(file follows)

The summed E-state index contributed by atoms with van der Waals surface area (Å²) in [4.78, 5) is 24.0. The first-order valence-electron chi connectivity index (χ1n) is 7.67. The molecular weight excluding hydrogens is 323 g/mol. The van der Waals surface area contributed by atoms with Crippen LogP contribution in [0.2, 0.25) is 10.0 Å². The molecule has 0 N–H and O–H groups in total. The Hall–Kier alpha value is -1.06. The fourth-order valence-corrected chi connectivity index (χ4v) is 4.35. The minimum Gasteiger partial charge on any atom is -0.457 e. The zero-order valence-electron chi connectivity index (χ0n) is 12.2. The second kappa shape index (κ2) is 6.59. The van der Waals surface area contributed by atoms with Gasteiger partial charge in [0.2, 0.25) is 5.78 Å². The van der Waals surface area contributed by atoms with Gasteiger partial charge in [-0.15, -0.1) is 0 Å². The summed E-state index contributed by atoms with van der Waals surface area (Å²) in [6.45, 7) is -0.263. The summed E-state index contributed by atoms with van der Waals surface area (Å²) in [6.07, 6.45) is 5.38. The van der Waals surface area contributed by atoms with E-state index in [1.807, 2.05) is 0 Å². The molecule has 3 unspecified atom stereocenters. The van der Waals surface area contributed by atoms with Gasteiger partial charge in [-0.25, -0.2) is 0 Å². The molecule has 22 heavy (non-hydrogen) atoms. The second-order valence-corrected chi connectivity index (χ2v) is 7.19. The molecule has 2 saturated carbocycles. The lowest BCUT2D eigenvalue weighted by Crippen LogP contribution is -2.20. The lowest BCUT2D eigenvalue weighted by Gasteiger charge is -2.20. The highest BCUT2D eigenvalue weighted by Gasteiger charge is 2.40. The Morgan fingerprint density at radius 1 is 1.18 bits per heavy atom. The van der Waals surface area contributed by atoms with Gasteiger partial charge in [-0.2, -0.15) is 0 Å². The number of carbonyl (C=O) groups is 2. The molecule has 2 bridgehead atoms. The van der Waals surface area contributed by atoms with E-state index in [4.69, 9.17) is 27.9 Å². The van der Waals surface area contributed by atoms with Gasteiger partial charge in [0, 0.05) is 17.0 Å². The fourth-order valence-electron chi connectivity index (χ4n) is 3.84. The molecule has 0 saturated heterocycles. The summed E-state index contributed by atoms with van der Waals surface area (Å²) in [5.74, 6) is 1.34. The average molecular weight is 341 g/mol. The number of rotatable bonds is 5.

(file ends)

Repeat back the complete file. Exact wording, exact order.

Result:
The summed E-state index contributed by atoms with van der Waals surface area (Å²) in [4.78, 5) is 24.0. The first-order valence-electron chi connectivity index (χ1n) is 7.67. The molecular weight excluding hydrogens is 323 g/mol. The van der Waals surface area contributed by atoms with Crippen LogP contribution in [0.2, 0.25) is 10.0 Å². The molecule has 0 N–H and O–H groups in total. The Hall–Kier alpha value is -1.06. The fourth-order valence-corrected chi connectivity index (χ4v) is 4.35. The minimum Gasteiger partial charge on any atom is -0.457 e. The zero-order valence-electron chi connectivity index (χ0n) is 12.2. The second kappa shape index (κ2) is 6.59. The van der Waals surface area contributed by atoms with Gasteiger partial charge in [0.2, 0.25) is 5.78 Å². The van der Waals surface area contributed by atoms with Gasteiger partial charge in [-0.15, -0.1) is 0 Å². The summed E-state index contributed by atoms with van der Waals surface area (Å²) in [6.45, 7) is -0.263. The summed E-state index contributed by atoms with van der Waals surface area (Å²) in [6.07, 6.45) is 5.38. The van der Waals surface area contributed by atoms with E-state index in [1.807, 2.05) is 0 Å². The molecule has 3 unspecified atom stereocenters. The van der Waals surface area contributed by atoms with Gasteiger partial charge in [-0.25, -0.2) is 0 Å². The molecule has 22 heavy (non-hydrogen) atoms. The second-order valence-corrected chi connectivity index (χ2v) is 7.19. The molecule has 2 saturated carbocycles. The lowest BCUT2D eigenvalue weighted by Crippen LogP contribution is -2.20. The lowest BCUT2D eigenvalue weighted by Gasteiger charge is -2.20. The highest BCUT2D eigenvalue weighted by Gasteiger charge is 2.40. The Morgan fingerprint density at radius 1 is 1.18 bits per heavy atom. The van der Waals surface area contributed by atoms with Gasteiger partial charge in [-0.2, -0.15) is 0 Å². The number of carbonyl (C=O) groups is 2. The molecule has 2 bridgehead atoms. The van der Waals surface area contributed by atoms with E-state index in [4.69, 9.17) is 27.9 Å². The van der Waals surface area contributed by atoms with Gasteiger partial charge in [0, 0.05) is 17.0 Å². The fourth-order valence-electron chi connectivity index (χ4n) is 3.84. The molecule has 0 saturated heterocycles. The summed E-state index contributed by atoms with van der Waals surface area (Å²) in [5.74, 6) is 1.34. The average molecular weight is 341 g/mol. The number of rotatable bonds is 5.